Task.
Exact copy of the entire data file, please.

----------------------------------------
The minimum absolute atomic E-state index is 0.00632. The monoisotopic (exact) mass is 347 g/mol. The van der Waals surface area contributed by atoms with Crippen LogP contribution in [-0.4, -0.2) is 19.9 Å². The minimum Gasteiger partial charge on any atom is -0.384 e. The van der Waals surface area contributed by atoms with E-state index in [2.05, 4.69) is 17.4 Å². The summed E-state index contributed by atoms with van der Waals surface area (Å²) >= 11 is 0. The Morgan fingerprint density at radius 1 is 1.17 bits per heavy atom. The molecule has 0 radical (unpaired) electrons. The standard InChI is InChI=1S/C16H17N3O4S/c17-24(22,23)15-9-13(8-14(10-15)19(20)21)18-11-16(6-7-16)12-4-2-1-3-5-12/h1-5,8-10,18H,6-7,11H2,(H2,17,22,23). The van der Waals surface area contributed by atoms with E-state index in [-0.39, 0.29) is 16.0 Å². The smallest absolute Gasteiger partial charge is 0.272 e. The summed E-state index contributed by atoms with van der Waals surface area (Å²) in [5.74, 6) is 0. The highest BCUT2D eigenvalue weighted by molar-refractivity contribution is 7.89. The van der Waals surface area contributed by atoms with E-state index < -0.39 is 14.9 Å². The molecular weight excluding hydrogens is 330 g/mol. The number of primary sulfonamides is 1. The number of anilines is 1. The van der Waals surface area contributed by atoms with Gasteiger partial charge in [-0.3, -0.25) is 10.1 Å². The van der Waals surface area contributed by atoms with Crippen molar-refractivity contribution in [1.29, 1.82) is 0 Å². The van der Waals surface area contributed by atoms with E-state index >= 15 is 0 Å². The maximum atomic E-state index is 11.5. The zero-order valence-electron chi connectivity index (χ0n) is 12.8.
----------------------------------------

The minimum absolute atomic E-state index is 0.00632. The monoisotopic (exact) mass is 347 g/mol. The van der Waals surface area contributed by atoms with Crippen LogP contribution in [-0.4, -0.2) is 19.9 Å². The minimum Gasteiger partial charge on any atom is -0.384 e. The van der Waals surface area contributed by atoms with E-state index in [2.05, 4.69) is 17.4 Å². The summed E-state index contributed by atoms with van der Waals surface area (Å²) >= 11 is 0. The Morgan fingerprint density at radius 1 is 1.17 bits per heavy atom. The molecule has 0 radical (unpaired) electrons. The standard InChI is InChI=1S/C16H17N3O4S/c17-24(22,23)15-9-13(8-14(10-15)19(20)21)18-11-16(6-7-16)12-4-2-1-3-5-12/h1-5,8-10,18H,6-7,11H2,(H2,17,22,23). The van der Waals surface area contributed by atoms with E-state index in [-0.39, 0.29) is 16.0 Å². The smallest absolute Gasteiger partial charge is 0.272 e. The summed E-state index contributed by atoms with van der Waals surface area (Å²) in [5.74, 6) is 0. The highest BCUT2D eigenvalue weighted by molar-refractivity contribution is 7.89. The van der Waals surface area contributed by atoms with E-state index < -0.39 is 14.9 Å². The molecular weight excluding hydrogens is 330 g/mol. The number of primary sulfonamides is 1. The number of anilines is 1. The van der Waals surface area contributed by atoms with Gasteiger partial charge in [-0.3, -0.25) is 10.1 Å². The van der Waals surface area contributed by atoms with Crippen molar-refractivity contribution in [1.29, 1.82) is 0 Å². The van der Waals surface area contributed by atoms with E-state index >= 15 is 0 Å². The maximum atomic E-state index is 11.5. The zero-order valence-electron chi connectivity index (χ0n) is 12.8.